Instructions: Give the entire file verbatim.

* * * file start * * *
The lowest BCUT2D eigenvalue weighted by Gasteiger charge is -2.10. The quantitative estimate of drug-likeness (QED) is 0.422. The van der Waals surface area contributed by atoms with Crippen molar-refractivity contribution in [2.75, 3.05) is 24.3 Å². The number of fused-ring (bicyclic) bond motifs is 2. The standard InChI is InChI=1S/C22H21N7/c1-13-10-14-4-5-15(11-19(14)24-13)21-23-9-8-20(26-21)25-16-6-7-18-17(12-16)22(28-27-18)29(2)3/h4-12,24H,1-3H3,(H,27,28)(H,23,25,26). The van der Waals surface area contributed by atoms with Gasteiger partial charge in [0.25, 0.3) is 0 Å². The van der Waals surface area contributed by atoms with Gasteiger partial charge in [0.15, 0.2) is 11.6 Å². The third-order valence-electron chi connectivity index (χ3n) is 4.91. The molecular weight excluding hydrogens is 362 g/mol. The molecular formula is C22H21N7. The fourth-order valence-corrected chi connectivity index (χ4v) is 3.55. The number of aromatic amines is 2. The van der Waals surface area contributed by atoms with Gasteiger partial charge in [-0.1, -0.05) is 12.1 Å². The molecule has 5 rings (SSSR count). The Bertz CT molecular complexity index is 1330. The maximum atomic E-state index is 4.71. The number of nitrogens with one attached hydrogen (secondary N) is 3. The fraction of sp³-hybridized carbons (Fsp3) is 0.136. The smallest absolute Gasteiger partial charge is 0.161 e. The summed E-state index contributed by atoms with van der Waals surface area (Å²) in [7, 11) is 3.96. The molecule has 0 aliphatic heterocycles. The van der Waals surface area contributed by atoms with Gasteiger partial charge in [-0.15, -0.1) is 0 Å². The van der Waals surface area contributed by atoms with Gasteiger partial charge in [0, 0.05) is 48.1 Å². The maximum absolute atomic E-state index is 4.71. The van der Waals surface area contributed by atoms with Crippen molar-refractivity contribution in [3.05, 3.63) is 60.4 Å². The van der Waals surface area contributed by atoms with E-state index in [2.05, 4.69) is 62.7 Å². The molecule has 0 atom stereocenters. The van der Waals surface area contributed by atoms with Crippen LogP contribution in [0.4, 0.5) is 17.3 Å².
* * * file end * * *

The lowest BCUT2D eigenvalue weighted by Gasteiger charge is -2.10. The quantitative estimate of drug-likeness (QED) is 0.422. The van der Waals surface area contributed by atoms with Crippen molar-refractivity contribution in [2.75, 3.05) is 24.3 Å². The number of fused-ring (bicyclic) bond motifs is 2. The standard InChI is InChI=1S/C22H21N7/c1-13-10-14-4-5-15(11-19(14)24-13)21-23-9-8-20(26-21)25-16-6-7-18-17(12-16)22(28-27-18)29(2)3/h4-12,24H,1-3H3,(H,27,28)(H,23,25,26). The van der Waals surface area contributed by atoms with Gasteiger partial charge in [0.25, 0.3) is 0 Å². The van der Waals surface area contributed by atoms with Gasteiger partial charge in [0.15, 0.2) is 11.6 Å². The third-order valence-electron chi connectivity index (χ3n) is 4.91. The molecular weight excluding hydrogens is 362 g/mol. The molecular formula is C22H21N7. The fourth-order valence-corrected chi connectivity index (χ4v) is 3.55. The number of aromatic amines is 2. The van der Waals surface area contributed by atoms with Gasteiger partial charge in [-0.1, -0.05) is 12.1 Å². The molecule has 5 rings (SSSR count). The Bertz CT molecular complexity index is 1330. The maximum atomic E-state index is 4.71. The number of nitrogens with one attached hydrogen (secondary N) is 3. The fraction of sp³-hybridized carbons (Fsp3) is 0.136. The smallest absolute Gasteiger partial charge is 0.161 e. The summed E-state index contributed by atoms with van der Waals surface area (Å²) in [7, 11) is 3.96. The molecule has 0 aliphatic heterocycles. The van der Waals surface area contributed by atoms with Gasteiger partial charge in [-0.15, -0.1) is 0 Å². The van der Waals surface area contributed by atoms with Gasteiger partial charge in [0, 0.05) is 48.1 Å². The maximum absolute atomic E-state index is 4.71. The van der Waals surface area contributed by atoms with Crippen molar-refractivity contribution in [3.05, 3.63) is 60.4 Å². The van der Waals surface area contributed by atoms with E-state index in [2.05, 4.69) is 62.7 Å². The molecule has 0 atom stereocenters. The van der Waals surface area contributed by atoms with Crippen LogP contribution in [0.4, 0.5) is 17.3 Å².